Strauss Zelnick, CEO, Take-Two
Scott Mlyn | CNBC
Check out the companies making headlines after the bell.
Expedia — The travel booking platform’s stock whipsawed and climbed 4% in extended trading after the company gave its first-quarter financial results. Expedia reported a loss of $1.83 per share on revenue of $2.21 billion, while analysts expected a loss of $1.23 per share with revenue of $2.20 billion, according to Refinitiv.
Aurora Cannabis — The medical cannabis company’s shares soared 31% in extended trading after the company said it was buying U.S.-based CBD company Reliva. The move allows the Canadian company to enter the U.S. CBD market. However, Aurora has been struggling, having lost almost 90% of its stock value in the last year. Reliva shareholders will receive $40 million in shares from Aurora.
L Brands — The Victoria’s Secret parent company saw its stock whipsaw in extended trading after L Brands released its earnings for the first quarter. The company said it had a loss of 99 cents per share on revenue of $1.65 billion, while analysts anticipated a loss of 72 cents per share with revenue of $1.72 billion, according to Refinitiv. L Brands reported that its overall comparable sales were up 4%. Its Bath & Body Works stores saw comparable sales increase 41%, while Victoria’s Secret sales fell 13%, according to a company statement.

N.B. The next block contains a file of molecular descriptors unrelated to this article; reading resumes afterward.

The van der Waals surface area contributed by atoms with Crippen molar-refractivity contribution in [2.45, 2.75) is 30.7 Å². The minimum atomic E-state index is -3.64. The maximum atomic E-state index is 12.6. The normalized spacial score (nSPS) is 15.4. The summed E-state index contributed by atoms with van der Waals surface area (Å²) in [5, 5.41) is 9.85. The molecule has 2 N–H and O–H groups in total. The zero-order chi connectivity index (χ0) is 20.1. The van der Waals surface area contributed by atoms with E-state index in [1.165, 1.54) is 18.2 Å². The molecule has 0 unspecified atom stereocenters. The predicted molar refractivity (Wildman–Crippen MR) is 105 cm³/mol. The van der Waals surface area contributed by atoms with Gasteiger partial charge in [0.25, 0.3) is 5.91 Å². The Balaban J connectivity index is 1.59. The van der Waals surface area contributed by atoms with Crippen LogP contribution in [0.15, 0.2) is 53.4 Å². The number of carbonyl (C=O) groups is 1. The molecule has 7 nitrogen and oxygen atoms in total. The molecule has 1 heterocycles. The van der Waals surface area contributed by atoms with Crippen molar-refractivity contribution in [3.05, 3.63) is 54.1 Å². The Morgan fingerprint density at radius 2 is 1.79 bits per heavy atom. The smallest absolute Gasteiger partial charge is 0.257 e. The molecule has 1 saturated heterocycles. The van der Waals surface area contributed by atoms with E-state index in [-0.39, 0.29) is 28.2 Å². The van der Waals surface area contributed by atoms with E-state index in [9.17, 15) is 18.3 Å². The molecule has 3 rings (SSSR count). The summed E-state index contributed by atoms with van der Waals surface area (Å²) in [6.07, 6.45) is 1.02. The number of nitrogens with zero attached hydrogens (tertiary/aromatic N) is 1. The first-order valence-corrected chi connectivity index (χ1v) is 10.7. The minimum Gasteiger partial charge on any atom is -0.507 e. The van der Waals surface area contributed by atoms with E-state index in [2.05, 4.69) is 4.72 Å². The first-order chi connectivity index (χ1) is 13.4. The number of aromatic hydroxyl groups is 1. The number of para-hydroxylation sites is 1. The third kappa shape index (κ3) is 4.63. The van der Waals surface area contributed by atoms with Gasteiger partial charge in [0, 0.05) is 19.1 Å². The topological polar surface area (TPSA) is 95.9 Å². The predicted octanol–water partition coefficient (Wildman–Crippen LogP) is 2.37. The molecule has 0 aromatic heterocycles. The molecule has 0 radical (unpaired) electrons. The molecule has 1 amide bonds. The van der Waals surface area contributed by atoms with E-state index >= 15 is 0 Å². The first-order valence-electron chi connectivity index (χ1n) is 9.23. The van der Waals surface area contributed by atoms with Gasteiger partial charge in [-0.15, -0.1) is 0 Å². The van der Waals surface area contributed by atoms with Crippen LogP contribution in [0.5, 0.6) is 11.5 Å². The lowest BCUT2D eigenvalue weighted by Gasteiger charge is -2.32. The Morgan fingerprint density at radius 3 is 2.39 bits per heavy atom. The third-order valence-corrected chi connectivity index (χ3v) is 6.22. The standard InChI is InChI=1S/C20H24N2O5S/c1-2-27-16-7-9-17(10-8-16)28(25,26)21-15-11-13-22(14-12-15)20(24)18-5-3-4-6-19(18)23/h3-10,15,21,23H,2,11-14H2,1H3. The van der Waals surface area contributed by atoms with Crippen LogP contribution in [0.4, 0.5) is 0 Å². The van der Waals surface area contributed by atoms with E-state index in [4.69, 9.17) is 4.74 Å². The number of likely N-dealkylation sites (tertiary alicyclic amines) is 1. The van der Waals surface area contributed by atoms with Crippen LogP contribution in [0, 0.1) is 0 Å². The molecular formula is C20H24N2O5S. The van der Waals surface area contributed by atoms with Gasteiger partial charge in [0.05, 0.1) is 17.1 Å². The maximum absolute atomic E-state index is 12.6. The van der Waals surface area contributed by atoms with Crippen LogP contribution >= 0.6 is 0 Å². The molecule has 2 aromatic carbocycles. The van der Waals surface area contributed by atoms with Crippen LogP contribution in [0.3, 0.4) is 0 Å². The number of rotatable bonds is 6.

Take-Two Interactive Software — The video game publisher’s stock whipsawed and fell 5% in extended trading after the company announced its fourth-quarter earnings. Take-Two reported revenue of $729 million, while analysts polled by Refinitiv estimated $584 million. “With more people staying at home, we have experienced, and are continuing to experience, heightened levels of engagement,” the company said in a statement regarding its Covid-19 response. Take-Two’s stock hit a 52-week high on Wednesday.
Disney — Shares of the entertainment giant fell about 1% after the closing bell. Disney was reportedly set to present park reopening plans to the Orange County reopening task force in California Thursday, news that sent shares higher, but the company said that it would not be submitting a proposal at that time. Comcast (Universal Studios) is set to meet with the task force Thursday, but SeaWorld, which was reportedly also set to present, is not on the docket for the meeting.
CORRECTION: This article has been updated to reflect that Disney said it will not present a reopening proposal Thursday to Orange County officials, and that while SeaWorld was also reportedly set to present plans in the Thursday meeting, they are not on the docket.
Disclosure: Comcast is the owner of NBCUniversal, the parent company of Universal Studios and CNBC.